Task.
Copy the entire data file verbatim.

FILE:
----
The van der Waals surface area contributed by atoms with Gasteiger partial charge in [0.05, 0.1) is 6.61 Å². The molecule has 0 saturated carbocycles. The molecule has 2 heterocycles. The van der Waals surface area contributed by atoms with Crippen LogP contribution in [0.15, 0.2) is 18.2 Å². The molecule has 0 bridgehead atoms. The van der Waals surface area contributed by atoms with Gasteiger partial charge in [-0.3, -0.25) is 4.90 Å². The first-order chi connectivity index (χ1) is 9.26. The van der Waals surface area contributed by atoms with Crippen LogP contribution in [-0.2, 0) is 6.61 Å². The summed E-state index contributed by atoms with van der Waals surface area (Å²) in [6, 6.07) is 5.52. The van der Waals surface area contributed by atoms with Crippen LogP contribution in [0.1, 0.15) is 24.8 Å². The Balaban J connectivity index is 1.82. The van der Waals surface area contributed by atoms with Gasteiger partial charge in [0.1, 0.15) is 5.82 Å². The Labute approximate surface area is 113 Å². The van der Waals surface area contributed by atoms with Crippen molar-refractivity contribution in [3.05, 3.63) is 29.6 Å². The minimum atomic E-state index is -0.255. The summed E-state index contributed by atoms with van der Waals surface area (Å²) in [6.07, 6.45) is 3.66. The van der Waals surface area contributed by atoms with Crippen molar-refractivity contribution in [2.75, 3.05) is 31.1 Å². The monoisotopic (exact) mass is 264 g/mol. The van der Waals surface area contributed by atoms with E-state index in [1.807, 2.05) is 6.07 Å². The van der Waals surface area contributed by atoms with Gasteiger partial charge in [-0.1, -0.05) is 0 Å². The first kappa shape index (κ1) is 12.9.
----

The van der Waals surface area contributed by atoms with Gasteiger partial charge in [0.05, 0.1) is 6.61 Å². The molecule has 0 saturated carbocycles. The molecule has 2 heterocycles. The van der Waals surface area contributed by atoms with Crippen LogP contribution in [0.15, 0.2) is 18.2 Å². The molecule has 0 bridgehead atoms. The van der Waals surface area contributed by atoms with Gasteiger partial charge in [-0.3, -0.25) is 4.90 Å². The first-order chi connectivity index (χ1) is 9.26. The van der Waals surface area contributed by atoms with Crippen LogP contribution in [-0.2, 0) is 6.61 Å². The summed E-state index contributed by atoms with van der Waals surface area (Å²) in [6, 6.07) is 5.52. The van der Waals surface area contributed by atoms with Crippen LogP contribution in [0.1, 0.15) is 24.8 Å². The Balaban J connectivity index is 1.82. The van der Waals surface area contributed by atoms with Gasteiger partial charge in [0.1, 0.15) is 5.82 Å². The Labute approximate surface area is 113 Å². The van der Waals surface area contributed by atoms with Crippen molar-refractivity contribution in [3.05, 3.63) is 29.6 Å². The minimum atomic E-state index is -0.255. The summed E-state index contributed by atoms with van der Waals surface area (Å²) in [6.07, 6.45) is 3.66. The van der Waals surface area contributed by atoms with Crippen molar-refractivity contribution in [2.75, 3.05) is 31.1 Å². The monoisotopic (exact) mass is 264 g/mol. The van der Waals surface area contributed by atoms with E-state index in [1.807, 2.05) is 6.07 Å². The van der Waals surface area contributed by atoms with Gasteiger partial charge in [-0.1, -0.05) is 0 Å². The first kappa shape index (κ1) is 12.9.